I learned a few hard lessons about electoral politics that day. Being decent, humane, smart, caring, and brave was not enough.
Being a decorated war hero who flew 35 bomber missions against Nazi Germany didn't stop the Nixon Republicans from labeling McGovern unpatriotic. Caring enough about working men and women to write his history Ph.D. thesis about the 1914 Ludlow coal strike and massacre was not enough to keep AFL-CIO head George Meany from double-crossing McGovern when he became the nominee. Telling the truth about the immorality of the Vietnam War and the crookedness of the Nixon Administration did not convince nearly enough voters to win.
To paraphrase Jack Nicholson, America couldn’t handle the truth in 1972. Nor since, given that we still have an empire stretching across the globe.
Remembering George McGovern and Old-School Campaign Tools
Sound familiar? It should. I wrote something similar a few days ago when I learned of McGovern's death. I hadn't mentioned a couple things that Cobble does here, though. The first is his Ph.D. thesis, which to me is just an indication of where McGovern's real concerns lay. He was one of those folks who, despite being very successful, never forgot that there are plenty of people who are less fortunate through no fault of their own. It's interesting, but mainly in a historical sense. It might be enlightening to consider how few of today's congressmen have such an academic background, or have done anything else in their lives that might indicate they have some understanding of what it's like to be a working stiff here in America.
The other thing is about George Meaney, and this point is something that is definitely relevant to our situation today. I'll let Wikipedia explain what Cobble meant there:
Meany opposed the anti-war candidacy of U. S. Senator George McGovern for the Presidency against incumbent Richard Nixon in 1972, despite McGovern's generally pro-labor voting record in Congress. He also declined to endorse Nixon. On Face the Nation in September 1972, Meany criticized McGovern's statements that the U.S. should respect other peoples' rights to choose communism, because there had never been a country that had voted for communism; he accused McGovern of being "an apologist for the Communist world". Following Nixon's landslide defeat of McGovern, Meany said that the American people had "overwhelmingly repudiated neo-isolationism" in foreign policy. Meany pointed out that the American voters split their votes by voting for Democrats in Congress. According to Meany, class resentment was a major reason that Nixon won 49 states against McGovern, despite the dislike of the Vietnam War by a majority of American voters.
Wikipedia: George Meany: 1972 Presidential Election
Meany wasn't one of those modern labor leaders who seem to be mostly interested in making their own lives better, rather than the people they're supposed to represent. He led a fight against corruption in labor unions, and was born into a blue collar family. He understood the working class, because he came from it. Still, Meany couldn't get past his own hangups about "communism", in quotes because he, like many Americans, had a view of the subject that was more based on prejudice than actual knowledge, to support the presidential candidate who would have made sure organized labor was protected. Instead, he helped lumber us with four more years of Nixon, which meant four more years of Vietnam, four more years of the Southern Strategy, and the beginning of the decline of organized labor in America. All because of an issue that wasn't relevant to organized labor.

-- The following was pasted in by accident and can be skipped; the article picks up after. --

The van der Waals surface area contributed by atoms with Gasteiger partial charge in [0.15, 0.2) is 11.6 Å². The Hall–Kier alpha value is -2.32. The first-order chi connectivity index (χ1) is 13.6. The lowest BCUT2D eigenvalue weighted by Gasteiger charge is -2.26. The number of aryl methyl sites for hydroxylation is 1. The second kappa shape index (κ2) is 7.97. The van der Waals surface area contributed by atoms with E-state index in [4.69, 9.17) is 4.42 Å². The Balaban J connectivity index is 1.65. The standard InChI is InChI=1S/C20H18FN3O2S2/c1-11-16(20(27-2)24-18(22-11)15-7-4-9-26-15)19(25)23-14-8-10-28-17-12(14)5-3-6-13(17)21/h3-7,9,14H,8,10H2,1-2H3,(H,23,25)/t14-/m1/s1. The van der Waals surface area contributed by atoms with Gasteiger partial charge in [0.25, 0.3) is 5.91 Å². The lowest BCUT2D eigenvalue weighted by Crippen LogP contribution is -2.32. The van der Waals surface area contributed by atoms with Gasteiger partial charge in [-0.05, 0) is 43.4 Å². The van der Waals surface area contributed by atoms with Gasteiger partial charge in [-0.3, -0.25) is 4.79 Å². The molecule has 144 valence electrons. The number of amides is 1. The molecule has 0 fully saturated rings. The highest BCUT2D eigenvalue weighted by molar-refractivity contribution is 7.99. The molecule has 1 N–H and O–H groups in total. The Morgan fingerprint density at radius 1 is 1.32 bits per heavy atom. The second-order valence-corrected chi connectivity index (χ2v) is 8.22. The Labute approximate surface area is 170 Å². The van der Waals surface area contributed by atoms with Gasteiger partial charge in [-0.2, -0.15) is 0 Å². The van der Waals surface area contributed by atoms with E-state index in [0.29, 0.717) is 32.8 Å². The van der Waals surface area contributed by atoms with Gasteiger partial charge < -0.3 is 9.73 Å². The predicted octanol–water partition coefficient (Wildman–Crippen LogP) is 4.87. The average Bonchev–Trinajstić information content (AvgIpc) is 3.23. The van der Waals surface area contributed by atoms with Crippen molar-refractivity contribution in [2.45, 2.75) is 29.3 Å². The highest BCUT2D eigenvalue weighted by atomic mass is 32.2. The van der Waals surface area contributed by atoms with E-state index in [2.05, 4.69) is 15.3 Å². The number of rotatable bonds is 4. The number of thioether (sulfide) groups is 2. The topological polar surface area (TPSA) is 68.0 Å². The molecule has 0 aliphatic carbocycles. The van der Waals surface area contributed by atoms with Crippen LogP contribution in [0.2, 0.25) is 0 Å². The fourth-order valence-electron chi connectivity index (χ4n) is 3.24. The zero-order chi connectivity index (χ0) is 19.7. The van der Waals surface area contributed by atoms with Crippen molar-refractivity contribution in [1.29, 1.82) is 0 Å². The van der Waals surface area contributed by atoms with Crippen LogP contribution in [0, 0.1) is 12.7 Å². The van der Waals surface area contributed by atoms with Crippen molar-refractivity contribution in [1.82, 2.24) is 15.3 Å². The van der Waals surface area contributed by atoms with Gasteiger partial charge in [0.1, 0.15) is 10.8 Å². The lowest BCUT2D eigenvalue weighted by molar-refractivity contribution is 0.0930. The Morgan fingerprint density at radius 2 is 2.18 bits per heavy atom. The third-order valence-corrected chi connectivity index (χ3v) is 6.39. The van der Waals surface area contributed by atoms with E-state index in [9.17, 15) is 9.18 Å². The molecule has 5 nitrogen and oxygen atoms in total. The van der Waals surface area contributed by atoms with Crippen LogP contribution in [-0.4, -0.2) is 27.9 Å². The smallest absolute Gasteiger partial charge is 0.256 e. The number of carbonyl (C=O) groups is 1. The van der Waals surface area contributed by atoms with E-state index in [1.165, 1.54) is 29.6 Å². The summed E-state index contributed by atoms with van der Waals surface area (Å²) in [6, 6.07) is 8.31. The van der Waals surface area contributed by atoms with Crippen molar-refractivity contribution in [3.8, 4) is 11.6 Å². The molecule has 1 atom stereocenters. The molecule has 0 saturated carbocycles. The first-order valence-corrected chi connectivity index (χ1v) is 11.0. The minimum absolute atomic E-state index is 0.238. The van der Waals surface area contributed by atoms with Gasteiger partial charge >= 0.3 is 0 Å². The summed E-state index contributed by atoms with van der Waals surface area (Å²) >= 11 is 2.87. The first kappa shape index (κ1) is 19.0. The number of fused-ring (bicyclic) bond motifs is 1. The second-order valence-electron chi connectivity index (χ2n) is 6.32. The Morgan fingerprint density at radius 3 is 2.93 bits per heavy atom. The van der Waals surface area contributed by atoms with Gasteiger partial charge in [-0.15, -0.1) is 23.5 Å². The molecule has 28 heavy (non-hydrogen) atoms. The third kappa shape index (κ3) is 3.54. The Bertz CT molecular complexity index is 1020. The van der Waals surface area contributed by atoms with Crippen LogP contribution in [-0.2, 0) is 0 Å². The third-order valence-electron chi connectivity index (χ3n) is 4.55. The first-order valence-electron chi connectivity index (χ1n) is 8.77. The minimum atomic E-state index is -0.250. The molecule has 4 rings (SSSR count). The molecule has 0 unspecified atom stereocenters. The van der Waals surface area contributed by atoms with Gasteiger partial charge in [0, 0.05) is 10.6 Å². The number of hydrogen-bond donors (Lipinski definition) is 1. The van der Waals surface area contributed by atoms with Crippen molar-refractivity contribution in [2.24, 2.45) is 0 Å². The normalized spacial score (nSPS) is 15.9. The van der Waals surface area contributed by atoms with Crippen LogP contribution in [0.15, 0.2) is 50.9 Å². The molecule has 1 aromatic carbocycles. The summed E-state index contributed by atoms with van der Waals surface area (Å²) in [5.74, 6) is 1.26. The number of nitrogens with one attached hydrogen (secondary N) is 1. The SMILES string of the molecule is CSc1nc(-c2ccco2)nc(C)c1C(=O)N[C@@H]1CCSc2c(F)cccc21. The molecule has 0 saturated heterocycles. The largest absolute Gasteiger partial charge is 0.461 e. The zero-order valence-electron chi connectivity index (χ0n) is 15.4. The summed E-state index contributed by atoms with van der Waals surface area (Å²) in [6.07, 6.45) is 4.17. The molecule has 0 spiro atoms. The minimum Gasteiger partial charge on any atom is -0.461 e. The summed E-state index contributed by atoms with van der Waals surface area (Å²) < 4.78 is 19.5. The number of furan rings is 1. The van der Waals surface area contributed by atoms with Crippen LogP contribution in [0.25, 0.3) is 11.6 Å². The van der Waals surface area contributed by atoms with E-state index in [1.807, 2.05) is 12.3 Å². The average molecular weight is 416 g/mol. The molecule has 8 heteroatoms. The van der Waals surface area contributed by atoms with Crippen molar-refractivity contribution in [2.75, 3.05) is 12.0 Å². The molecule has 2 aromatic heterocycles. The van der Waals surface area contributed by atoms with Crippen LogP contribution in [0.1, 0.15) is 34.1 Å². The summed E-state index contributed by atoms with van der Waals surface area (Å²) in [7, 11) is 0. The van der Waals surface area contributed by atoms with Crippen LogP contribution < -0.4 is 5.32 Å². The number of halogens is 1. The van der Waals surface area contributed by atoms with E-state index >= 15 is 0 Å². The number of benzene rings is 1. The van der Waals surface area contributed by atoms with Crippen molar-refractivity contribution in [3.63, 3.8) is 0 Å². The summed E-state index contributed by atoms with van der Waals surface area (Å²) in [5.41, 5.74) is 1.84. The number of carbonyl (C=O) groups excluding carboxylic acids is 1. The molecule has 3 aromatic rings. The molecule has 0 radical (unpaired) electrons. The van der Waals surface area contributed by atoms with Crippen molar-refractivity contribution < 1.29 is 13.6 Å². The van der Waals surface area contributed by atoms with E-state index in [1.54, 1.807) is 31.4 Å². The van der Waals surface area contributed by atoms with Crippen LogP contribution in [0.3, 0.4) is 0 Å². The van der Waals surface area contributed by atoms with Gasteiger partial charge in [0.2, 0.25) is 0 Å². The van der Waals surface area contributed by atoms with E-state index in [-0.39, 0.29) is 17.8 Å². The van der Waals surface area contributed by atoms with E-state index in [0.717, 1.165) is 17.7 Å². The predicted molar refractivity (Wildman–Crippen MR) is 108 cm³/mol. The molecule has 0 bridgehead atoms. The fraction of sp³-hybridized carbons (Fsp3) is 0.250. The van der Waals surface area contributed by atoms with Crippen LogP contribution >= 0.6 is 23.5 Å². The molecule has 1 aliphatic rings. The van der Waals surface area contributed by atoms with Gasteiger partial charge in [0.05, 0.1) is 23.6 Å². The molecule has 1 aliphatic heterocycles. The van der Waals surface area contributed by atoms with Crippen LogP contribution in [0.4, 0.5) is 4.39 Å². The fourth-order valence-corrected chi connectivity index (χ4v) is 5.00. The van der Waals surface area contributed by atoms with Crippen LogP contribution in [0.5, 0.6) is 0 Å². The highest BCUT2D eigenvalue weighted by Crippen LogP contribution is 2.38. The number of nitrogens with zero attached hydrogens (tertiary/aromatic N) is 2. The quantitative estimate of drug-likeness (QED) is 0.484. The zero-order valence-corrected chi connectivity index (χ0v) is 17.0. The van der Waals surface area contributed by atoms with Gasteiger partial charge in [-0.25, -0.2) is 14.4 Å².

Which, I think, is the lesson here. When Meany became a big political player, he forgot what was really important. The guy from the blue collar labor union background set the stage for the decline of organized labor. He did that, because he obsessed about winning a war against communism that couldn't be won. That war fell harder on the working class, his people, than it did on the rich or the upper middle class. If you don't believe that, consider that George W. Bush, Dan Quayle, Bill Clinton, Dick Cheney, and Mitt Romney all found something better to do than risk serving in Vietnam. While Bill Clinton stayed opposed to the war, the others supported it. Kids from the working class, though, were far less likely to have a route to Canada, a college deferment, or a relative who could get them a posting to the National Guard. Yet Meany ignored all this, in the name of combating something that was, at best, a theoretical consideration for the people he represented.
This sin of Meany's, what Cobble refers to as a betrayal of McGovern and the Democrats of that time, might not have been enough to ensure Nixon's victory in 1972. Meany's endorsement might not have been enough to give McGovern the White House, but to the members of his unions he was one of them, and his feelings would have been persuasive to some. It certainly made McGovern's showing worse. That showing helped to engender the changes that it would eventually occur in the Democratic Party. That party quickly turned its back on labor and liberalism generally, and eventually learned that it could do pretty much whatever it wants without losing labor's support.
In short, Meany was another progressive who forgot what was really important, once he became important. It's a tale we've seen many times since.